It’s time for another edition of “The Eye Gouge”. This time out I’m going to review Chris Jericho’s latest biography “Undisputed: How to become the World Champion in 1372 Easy Steps”. For those who are reading this column for the first time the gimmick here is pretty simple as we rate books on a scale of 0 to 5 Eye Gouges with the idea being that 5 is the worse score you can get. So no more small talk, let’s get into it.
At first I had hesitations regarding this book as sequels never rise to the expectations of being as good or better than the original, plus I was a bit disappointed to see that Chris Jericho didn’t work on this book alone and I feared that maybe the style of the book would be a bit different with the added input of Peter Thomas Fortunale. It pleases me to say that my hesitations were unwarranted as I really enjoyed this book more than any other I have read in some time. Chris Jericho pulls no punches in this book as he pretty much gives the reader an up close and personal look at his time debuting in WWE right up to where the book ends with his last return. Jericho’s first book was compared by many to Mick Foley’s initial book “Have a Nice Day” but I have to say Chris Jericho has triumphed Mick Foley in terms of knowing how to properly follow up with a sequel as “Undisputed” is extremely better than any of Foley’s 3 sequels to “Have a Nice Day”.
Readers will be surprised to read about how Chris Jericho’s initial promo against the Rock was considered a disappointment by WWE writers (the same promo that fans for years praised and even WWE in its “Top 10” WWE Classics on Demand feature was considered the best debut in WWE history) and how it hampered him early on in WWE. Jericho get’s in depth with his feelings on working with Chyna and why him and HHH didn’t get along early on in his WWE tenure (to tell you the truth he leaves things in a way that pretty much lets you know that they are not exactly 100% chummy now which is not really a surprise to anyone who is reading this but still something you wouldn’t expect a talent to write about) which led to him having to have his matches approved by X Pac at one point. Some readers may be disgusted to hear how Vince McMahon once reamed out Jericho and told him he was “green” and “couldn’t work” and hear how close Jericho was at times to quitting and how much closer he thought he was at other times to being fired in his early days with WWE.
I even found some of his tales about the growth of Fozzy to be entertaining which is saying something because one of the things I always hated about the Foley books is the non wrestling stories. Jericho manages to take stories involving Fozzy and other non wrestling ventures and keep the reader entertained. One particular favorite is involving him and recording artist Pink that I think would give any reader a chuckle.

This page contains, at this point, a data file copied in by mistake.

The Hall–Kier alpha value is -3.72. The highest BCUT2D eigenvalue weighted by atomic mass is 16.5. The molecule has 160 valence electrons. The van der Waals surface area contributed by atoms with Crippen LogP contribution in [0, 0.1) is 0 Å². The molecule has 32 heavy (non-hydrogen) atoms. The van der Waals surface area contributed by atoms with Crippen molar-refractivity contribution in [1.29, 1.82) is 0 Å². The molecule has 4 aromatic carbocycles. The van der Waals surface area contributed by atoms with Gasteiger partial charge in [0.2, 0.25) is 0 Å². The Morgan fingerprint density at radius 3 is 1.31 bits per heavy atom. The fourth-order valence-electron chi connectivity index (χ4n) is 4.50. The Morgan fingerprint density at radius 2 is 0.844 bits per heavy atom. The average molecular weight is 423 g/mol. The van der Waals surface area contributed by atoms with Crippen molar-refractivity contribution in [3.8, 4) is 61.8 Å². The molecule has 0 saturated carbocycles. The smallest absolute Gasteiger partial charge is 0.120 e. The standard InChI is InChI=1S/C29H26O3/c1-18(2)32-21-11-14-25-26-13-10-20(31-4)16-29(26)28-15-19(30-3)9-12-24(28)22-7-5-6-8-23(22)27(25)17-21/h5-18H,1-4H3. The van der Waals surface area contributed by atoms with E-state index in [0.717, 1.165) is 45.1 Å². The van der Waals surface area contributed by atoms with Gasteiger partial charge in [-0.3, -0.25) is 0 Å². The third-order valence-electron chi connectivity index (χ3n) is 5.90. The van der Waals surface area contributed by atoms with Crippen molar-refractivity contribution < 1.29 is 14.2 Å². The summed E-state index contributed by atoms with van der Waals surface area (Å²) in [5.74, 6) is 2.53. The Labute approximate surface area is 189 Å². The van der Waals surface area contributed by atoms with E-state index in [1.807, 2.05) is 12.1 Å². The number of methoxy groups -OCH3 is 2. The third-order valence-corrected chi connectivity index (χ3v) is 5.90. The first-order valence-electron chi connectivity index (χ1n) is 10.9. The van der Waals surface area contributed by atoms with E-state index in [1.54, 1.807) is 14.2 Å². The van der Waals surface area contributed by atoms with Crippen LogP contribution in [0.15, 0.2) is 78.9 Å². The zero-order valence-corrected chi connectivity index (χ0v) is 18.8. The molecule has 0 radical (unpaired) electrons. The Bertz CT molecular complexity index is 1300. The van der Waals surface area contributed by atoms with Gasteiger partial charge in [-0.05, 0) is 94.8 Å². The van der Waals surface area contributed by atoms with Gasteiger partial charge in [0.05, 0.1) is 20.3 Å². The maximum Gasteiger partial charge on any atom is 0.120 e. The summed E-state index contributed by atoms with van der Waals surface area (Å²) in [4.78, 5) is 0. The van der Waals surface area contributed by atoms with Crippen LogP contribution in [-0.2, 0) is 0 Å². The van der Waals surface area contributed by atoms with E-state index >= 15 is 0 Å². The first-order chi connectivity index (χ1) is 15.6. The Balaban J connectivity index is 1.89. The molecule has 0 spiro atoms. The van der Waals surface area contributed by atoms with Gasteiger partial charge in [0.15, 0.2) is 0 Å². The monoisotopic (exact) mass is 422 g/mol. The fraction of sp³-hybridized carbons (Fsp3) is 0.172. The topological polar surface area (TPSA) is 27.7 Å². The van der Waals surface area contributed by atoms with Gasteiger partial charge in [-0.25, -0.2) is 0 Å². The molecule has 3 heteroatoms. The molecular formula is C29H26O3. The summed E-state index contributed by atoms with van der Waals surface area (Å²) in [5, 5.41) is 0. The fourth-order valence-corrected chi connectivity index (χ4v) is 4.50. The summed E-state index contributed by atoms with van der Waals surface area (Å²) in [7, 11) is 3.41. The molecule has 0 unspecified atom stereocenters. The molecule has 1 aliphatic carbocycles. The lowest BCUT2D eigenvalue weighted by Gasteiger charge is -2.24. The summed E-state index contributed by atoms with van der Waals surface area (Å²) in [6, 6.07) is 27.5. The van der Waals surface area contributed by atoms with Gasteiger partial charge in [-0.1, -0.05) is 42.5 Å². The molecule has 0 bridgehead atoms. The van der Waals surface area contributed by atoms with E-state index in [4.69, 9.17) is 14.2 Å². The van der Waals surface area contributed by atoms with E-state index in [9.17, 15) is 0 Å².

Of course there is several mentions of Chris Benoit throughout the book as even Jericho himself recounts some off behavior about Benoit including the fact that despite being one of his closest friends Benoit never RSVP’ed to his wedding nor offer any explanations as to why. He seems sad about the omission of Benoit in wrestling history as on several occasions he references Benoit matches by saying them “technically don’t exist” due to WWE’s refusal to show them. It should be stated that while he comes across sad he doesn’t necessarily bash that decision as he definitely understands it. I felt reading the book as he was just genuinely sad, confused and frustrated about his inability to help someone who he looked at as a family member and such a role model for him out through what turned out to be the most difficult time of his life.
One of the things that I really enjoyed about this book is the no hold barred look at the way WWE is run. Far too often wrestling fans, insiders, etc. think they have an understanding about the way things go but this book shows you that there is just no fathomable way that’s possible as the reason for some things happening such as pushes and depushes tend to make no sense. There are other things such as the way ideas are presented and even the way talents are informed of decisions. Could you believe Jericho didn’t know he was winning the undisputed championship until the very night of the show? Meanwhile it seemed everyone else under the sun knew for weeks. Jericho is unabashed at his opinion on everything in WWE and doesn’t hold back when discussing how he feels his run as undisputed champion was horribly done and what he wanted to happen.
I wish I could say more but I would much rather have you all go out and read this book if you haven’t already as it is definitely a must read. I gave this book no gouges because in all honesty I didn’t find a single thing wrong with it and at this point I just want to see a third book. So that’s it for this review until next time, I am out.